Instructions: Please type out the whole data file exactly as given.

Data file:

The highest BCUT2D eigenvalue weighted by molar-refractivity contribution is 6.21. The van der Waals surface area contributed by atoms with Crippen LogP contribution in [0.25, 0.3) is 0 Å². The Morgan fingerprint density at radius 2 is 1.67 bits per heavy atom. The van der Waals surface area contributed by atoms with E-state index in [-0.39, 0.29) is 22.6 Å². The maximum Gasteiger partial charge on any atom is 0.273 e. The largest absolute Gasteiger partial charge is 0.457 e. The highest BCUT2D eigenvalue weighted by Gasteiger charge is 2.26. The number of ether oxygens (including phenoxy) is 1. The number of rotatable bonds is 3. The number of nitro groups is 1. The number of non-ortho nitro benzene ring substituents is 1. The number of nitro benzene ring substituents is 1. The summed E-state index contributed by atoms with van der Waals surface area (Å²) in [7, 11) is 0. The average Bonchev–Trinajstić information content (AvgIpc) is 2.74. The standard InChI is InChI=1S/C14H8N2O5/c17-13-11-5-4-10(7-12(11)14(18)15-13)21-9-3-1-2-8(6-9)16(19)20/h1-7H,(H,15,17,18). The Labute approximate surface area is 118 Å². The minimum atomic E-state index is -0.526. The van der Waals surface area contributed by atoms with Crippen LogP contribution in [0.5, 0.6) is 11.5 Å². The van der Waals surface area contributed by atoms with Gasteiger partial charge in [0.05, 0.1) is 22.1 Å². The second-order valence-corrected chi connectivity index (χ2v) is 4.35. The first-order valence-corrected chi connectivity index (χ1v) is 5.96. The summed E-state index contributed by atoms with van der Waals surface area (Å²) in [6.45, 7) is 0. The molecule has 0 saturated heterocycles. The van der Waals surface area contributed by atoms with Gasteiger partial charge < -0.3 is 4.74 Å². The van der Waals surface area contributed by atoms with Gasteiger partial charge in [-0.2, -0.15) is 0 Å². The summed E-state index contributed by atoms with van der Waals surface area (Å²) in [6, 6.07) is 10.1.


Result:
The highest BCUT2D eigenvalue weighted by molar-refractivity contribution is 6.21. The van der Waals surface area contributed by atoms with Crippen LogP contribution in [0.25, 0.3) is 0 Å². The Morgan fingerprint density at radius 2 is 1.67 bits per heavy atom. The van der Waals surface area contributed by atoms with E-state index in [-0.39, 0.29) is 22.6 Å². The maximum Gasteiger partial charge on any atom is 0.273 e. The largest absolute Gasteiger partial charge is 0.457 e. The highest BCUT2D eigenvalue weighted by Gasteiger charge is 2.26. The number of ether oxygens (including phenoxy) is 1. The number of rotatable bonds is 3. The number of nitro groups is 1. The number of non-ortho nitro benzene ring substituents is 1. The number of nitro benzene ring substituents is 1. The summed E-state index contributed by atoms with van der Waals surface area (Å²) in [7, 11) is 0. The average Bonchev–Trinajstić information content (AvgIpc) is 2.74. The standard InChI is InChI=1S/C14H8N2O5/c17-13-11-5-4-10(7-12(11)14(18)15-13)21-9-3-1-2-8(6-9)16(19)20/h1-7H,(H,15,17,18). The Labute approximate surface area is 118 Å². The minimum atomic E-state index is -0.526. The van der Waals surface area contributed by atoms with Crippen LogP contribution in [0.5, 0.6) is 11.5 Å². The van der Waals surface area contributed by atoms with Gasteiger partial charge in [0.05, 0.1) is 22.1 Å². The second-order valence-corrected chi connectivity index (χ2v) is 4.35. The first-order valence-corrected chi connectivity index (χ1v) is 5.96. The summed E-state index contributed by atoms with van der Waals surface area (Å²) in [6.45, 7) is 0. The molecule has 0 saturated heterocycles. The van der Waals surface area contributed by atoms with Gasteiger partial charge < -0.3 is 4.74 Å². The van der Waals surface area contributed by atoms with Gasteiger partial charge in [-0.2, -0.15) is 0 Å². The summed E-state index contributed by atoms with van der Waals surface area (Å²) in [6, 6.07) is 10.1.